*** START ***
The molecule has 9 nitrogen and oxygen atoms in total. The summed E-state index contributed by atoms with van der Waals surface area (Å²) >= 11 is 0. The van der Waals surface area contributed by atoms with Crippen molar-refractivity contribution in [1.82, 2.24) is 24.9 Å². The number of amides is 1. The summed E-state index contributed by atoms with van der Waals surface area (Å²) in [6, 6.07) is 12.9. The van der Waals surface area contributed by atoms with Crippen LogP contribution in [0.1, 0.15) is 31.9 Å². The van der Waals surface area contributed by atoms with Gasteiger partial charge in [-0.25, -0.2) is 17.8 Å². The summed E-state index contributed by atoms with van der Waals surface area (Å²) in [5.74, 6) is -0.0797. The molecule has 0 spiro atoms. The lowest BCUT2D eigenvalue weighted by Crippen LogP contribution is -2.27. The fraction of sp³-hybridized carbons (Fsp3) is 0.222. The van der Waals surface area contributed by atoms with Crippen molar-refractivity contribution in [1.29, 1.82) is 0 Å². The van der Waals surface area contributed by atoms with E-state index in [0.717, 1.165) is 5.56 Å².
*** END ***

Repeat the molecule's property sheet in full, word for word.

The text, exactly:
The molecule has 9 nitrogen and oxygen atoms in total. The summed E-state index contributed by atoms with van der Waals surface area (Å²) >= 11 is 0. The van der Waals surface area contributed by atoms with Crippen molar-refractivity contribution in [1.82, 2.24) is 24.9 Å². The number of amides is 1. The summed E-state index contributed by atoms with van der Waals surface area (Å²) in [6, 6.07) is 12.9. The van der Waals surface area contributed by atoms with Crippen LogP contribution in [0.1, 0.15) is 31.9 Å². The van der Waals surface area contributed by atoms with Gasteiger partial charge in [-0.25, -0.2) is 17.8 Å². The summed E-state index contributed by atoms with van der Waals surface area (Å²) in [5.74, 6) is -0.0797. The molecule has 0 spiro atoms. The lowest BCUT2D eigenvalue weighted by Crippen LogP contribution is -2.27. The fraction of sp³-hybridized carbons (Fsp3) is 0.222. The van der Waals surface area contributed by atoms with Crippen molar-refractivity contribution in [1.29, 1.82) is 0 Å². The van der Waals surface area contributed by atoms with E-state index in [0.717, 1.165) is 5.56 Å².